This week I played a preview of The Division on Xbox One for roughly four hours, and had a surprisingly good time. I wasn’t expecting to enjoy a Tom Clancy shooter, but I did because it’s not a Tom Clancy shooter. Expensive–haircut–haver and deputy editing humanoid Steve Burns has been insisting that The Division is a “secret numbers game” for some time, and I can report that he is extremely correct. The Division is an RPG down to the ground.
My suspicions were first aroused by the character creation, which let me change my Division Agent’s hairstyle, eye colour, and accessories. I then took stock of the ability trees: a large array of upgradeable Skills and Talents which give you access to gun turrets, environment scanners, buffs in certain situations etc. These can be combined and switched around to fit the basic shape of different classes. It was all coming together.
Perhaps my biggest clue, though, came before I even started playing: Julian Gerighty, creative director of Ubisoft in Malmo, said that “Online, open–world, RPG are the pillars of the game”. So… it’s an MMORPG then? Sort of. A bit. Maybe. The online PvP happens in the Dark Zone, a separate part of the map where you can find loot and either team up with or betray other players (usually the latter, because we’re basically all dicks). Whether you’re in or out of the DZ you can wander about by yourself, but there’s a heavy lean towards multiplayer.
Magnus Jansen, creative director at Massive Entertainment, said that The Division is a “great single player game” but they recommend multiplayer. Jansen also confirmed The Division will be supported with updates and DLC, but for how long is being played close to the chest. Ubi could well be hoping to tap into the same market that Destiny found, itself a game that’s not nearly as fun on your own. I can imagine getting a group together and playing The Division at the same time each week, going on forays into the city and raids into the DZ.
You’ll still each have separate loot drops and your own Base of Operations (which was adorably referred to by the devs as your BOO), another obvious RPG element. As you upgrade bits of your BOO it changes – Jansen referred to it as being “the physical representation of you taking back New York”. So, for example, purchasing the Clinic upgrade added a med bay area to my BOO, which in turn unlocked new abilities for me. It’s all complex and connected. Like how RPGs are. Because it’s an RPG. It’s basically Dungeons and Dragons, but, like, New York and frag grenades.
New York City, incidentally, is currently looking great. Gerighty claims it’s “one of the most accurate cities ever created in a videogame”, which is a bold statement, but I’ve been to New York in the winter (she says, much like a smug twat would) and The Division has definitely captured it well, just with added apocalypse. There are some good destructible bits all around you, living elements like arguing couples and tramps fighting over food, and changing weather. It looked genuinely lovely at times.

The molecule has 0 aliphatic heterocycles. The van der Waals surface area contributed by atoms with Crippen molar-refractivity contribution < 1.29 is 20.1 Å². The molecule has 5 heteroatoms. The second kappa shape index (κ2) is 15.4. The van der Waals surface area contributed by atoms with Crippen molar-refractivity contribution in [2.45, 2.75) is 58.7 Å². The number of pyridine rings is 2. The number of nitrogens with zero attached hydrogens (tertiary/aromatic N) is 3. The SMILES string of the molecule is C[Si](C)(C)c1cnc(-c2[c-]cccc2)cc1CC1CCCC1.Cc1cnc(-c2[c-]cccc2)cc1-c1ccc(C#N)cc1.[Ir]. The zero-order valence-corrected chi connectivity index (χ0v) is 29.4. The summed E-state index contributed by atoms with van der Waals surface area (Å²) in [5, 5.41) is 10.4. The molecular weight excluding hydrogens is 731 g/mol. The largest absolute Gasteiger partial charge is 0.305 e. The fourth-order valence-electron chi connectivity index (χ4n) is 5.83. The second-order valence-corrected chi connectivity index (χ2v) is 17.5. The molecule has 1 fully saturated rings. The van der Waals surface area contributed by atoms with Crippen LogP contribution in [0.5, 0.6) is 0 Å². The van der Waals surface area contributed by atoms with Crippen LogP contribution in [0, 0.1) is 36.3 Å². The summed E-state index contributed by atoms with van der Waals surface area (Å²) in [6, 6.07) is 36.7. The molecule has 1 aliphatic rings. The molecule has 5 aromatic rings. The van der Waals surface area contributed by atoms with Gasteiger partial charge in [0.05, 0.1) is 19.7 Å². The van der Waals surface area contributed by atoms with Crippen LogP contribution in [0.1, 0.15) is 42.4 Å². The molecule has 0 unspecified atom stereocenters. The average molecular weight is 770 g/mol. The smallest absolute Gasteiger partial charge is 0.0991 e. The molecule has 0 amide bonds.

So far so good for a gurning idiot like me who likes RPGs and wasn’t expecting one, but I have an inkling that a lot of people who like shooters are still expecting one of those, and that ain’t what they’re getting. Up until extremely recently the marketing all pointed to a shooter, not a shoot (and upgrade and customise) and looter.
This may turn out to be doubly problematic in light of the fact that the worst part of The Division so far is the shooting. See, in a fantastical RPG you get over an enemy soaking up attacks because they’re a massive dragon and therefore reasonably react less to your hits. But this is a ‘based on real life’ RPG, built in a realistic city, and while The Division has put on most of the trappings of an RPG the combat isn’t based on dice rolls in line with that.
The result is that in an otherwise realistic environment you can empty several clips into a high level enemy’s head, and they just continue to advance towards you. It’s a jarring contrast. A lot of the time I didn’t feel like I was firing a big fuck–off assault rifle as much as an air gun. Even low level grunts in react minimally to a direct hit.
You can try for better guns, of course. The juiciest loot is in the Dark Zone, but it’s a massive ballache getting it out – you have a limited inventory space while you’re there, and have to be extracted in a helicopter, after which your loot has to be disinfected before you can use it. At any point you could be interrupted by a team of rival players who can go rogue and kill you for your stuff (and if you go rogue other players get bigger rewards for taking you out; you basically get a bounty on your head).
This PvP idea in and of itself is pretty cool, but the rewards aren’t that rewarding relative to the effort. Unless there are some massively overpowered or stupid stylised weapons to be added, who needs a new shotgun that doesn’t feel that functionally different from the rifle you already have? I can get over it, because I really liked all the collectibles and customising and base building. Other people might not be able to, especially if they were looking forwards to the shooting the most.
Look, you can modify your weapons. You can wear different kinds of hats. There’s a crafting station. The only thing missing so far is the option to shag one of your NPC mates, and nobody’s actually confirmed that won’t happen yet. Ubi, mate, it’s a bleedin’ RPG. Why didn’t you just say? Surely it wasn’t a surprise to you as well; you’ve been working on it since at least 2013.